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Didattiche.2022 Labs

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Didattiche.2022 Labs

Didattiche.2022 Labs

Special promotions for the Erickson event

Until tomorrow, September 20, four special promotions are available to participate in the Didattiche.2022 Conference promoted by the Edizioni Centro Studi Erickson in hybrid mode on November 18-19. 

You can register for the labs that will be held by Federico Di Giacomo, both for teachers and various school levels.

Baby cosmos and tinkering experiments: how to explain the birth of galaxies to the youngest

What are galaxies and how do they form? What is their importance for the evolution of the universe and the development of life on our planet? In this lab, participants will enjoy simple and fun activities that can be readily applied in class. They will develop “personalized” galaxies as a memento of their participation in this introductory astrophysics class with simple materials and a few principles for innovative didactics for infants.

 

Stellar Spectrum: the sky is a mine of information! A steam analysis of the light emitted by celestial bodies

For hundreds of years, astronomers have used telescopes to observe space and discover the mysteries of the universe. The first telescopes were made with two lenses and could be lifted with one hand. Now, telescopes are made of mirrors and are humongous. Notwithstanding their dimensions, however, the physical principles that determine the optics of modern telescopes are the same that were used 400 years ago. In the lab, participants will learn about the physical principles that underlie optical telescopes, besides the engineering and technological challenges encountered in building them.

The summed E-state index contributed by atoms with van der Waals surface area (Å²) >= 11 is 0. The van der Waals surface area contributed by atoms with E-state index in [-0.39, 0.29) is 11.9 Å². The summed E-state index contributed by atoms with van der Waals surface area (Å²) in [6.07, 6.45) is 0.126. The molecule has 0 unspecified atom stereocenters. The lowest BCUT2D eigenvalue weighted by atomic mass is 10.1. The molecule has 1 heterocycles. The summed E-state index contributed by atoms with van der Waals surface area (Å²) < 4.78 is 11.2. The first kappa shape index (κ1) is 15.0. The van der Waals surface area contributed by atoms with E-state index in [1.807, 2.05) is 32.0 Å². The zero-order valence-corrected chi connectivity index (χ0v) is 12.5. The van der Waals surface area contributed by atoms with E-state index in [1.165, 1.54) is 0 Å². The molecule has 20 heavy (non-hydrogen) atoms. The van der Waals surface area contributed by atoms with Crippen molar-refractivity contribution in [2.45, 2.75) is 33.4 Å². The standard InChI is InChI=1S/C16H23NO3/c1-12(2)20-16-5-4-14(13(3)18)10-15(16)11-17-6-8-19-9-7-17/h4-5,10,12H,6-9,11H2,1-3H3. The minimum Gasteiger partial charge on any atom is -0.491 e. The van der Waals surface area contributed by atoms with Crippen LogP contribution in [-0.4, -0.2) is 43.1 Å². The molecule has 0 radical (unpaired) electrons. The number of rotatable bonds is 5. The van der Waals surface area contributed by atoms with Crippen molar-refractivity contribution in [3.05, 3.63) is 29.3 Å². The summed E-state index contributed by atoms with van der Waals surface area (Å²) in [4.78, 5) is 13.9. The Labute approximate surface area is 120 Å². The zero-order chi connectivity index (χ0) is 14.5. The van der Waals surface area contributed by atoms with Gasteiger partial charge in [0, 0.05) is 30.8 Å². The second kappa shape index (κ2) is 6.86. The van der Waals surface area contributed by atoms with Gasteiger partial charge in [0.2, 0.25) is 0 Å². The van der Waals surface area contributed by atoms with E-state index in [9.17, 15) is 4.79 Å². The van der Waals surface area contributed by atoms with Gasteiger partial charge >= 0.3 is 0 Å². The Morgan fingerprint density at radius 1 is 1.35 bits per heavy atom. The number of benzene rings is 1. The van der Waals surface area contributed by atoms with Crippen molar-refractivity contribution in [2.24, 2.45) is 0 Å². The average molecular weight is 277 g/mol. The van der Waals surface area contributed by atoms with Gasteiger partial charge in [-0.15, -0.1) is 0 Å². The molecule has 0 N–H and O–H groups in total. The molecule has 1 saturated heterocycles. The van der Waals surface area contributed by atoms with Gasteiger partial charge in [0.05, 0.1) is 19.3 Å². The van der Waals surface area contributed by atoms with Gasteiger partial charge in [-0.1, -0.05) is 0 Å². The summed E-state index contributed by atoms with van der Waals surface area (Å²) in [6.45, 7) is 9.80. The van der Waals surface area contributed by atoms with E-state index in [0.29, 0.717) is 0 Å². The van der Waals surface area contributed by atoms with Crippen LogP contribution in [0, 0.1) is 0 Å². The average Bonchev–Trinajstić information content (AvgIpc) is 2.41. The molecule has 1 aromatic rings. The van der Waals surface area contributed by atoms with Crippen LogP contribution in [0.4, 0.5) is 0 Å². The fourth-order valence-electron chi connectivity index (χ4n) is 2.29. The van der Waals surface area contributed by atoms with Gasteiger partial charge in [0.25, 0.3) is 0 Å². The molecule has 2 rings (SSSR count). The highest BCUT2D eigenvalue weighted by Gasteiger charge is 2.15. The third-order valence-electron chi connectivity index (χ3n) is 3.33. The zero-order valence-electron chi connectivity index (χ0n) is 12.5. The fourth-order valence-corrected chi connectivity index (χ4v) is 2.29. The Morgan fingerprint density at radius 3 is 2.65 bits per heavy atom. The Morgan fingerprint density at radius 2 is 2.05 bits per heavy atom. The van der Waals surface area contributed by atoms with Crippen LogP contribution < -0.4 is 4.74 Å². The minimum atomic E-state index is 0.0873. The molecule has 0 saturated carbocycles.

Target: First-degree secondary school teachers

 

The sky is everyone’s, but we don’t all see the same celestial vault: observing stars and understanding calendars

Since the beginning of time, mankind has cultivated a special relationship with the sky. The heavens have always transmitted the idea of a perfect and eternal order, as well as a sense of infinite majesty, with its regular motion. They were always considered a fundamental tool for orientation and the measurement of time. Besides the daytime motion of the Sun, the Moon’s changing shape also represented a watch to mark the passing of months and weeks. In fact, many cultures still employ lunar phases as a reference for the beginning and end of months. In these activities, based on programming in Scratch, participants will learn how to explain why the Moon appears as full or note. Moreover, participants will be given useful tips on how to pursue cultural diversity related to astrophysics.

Target: Primary school teachers.

 

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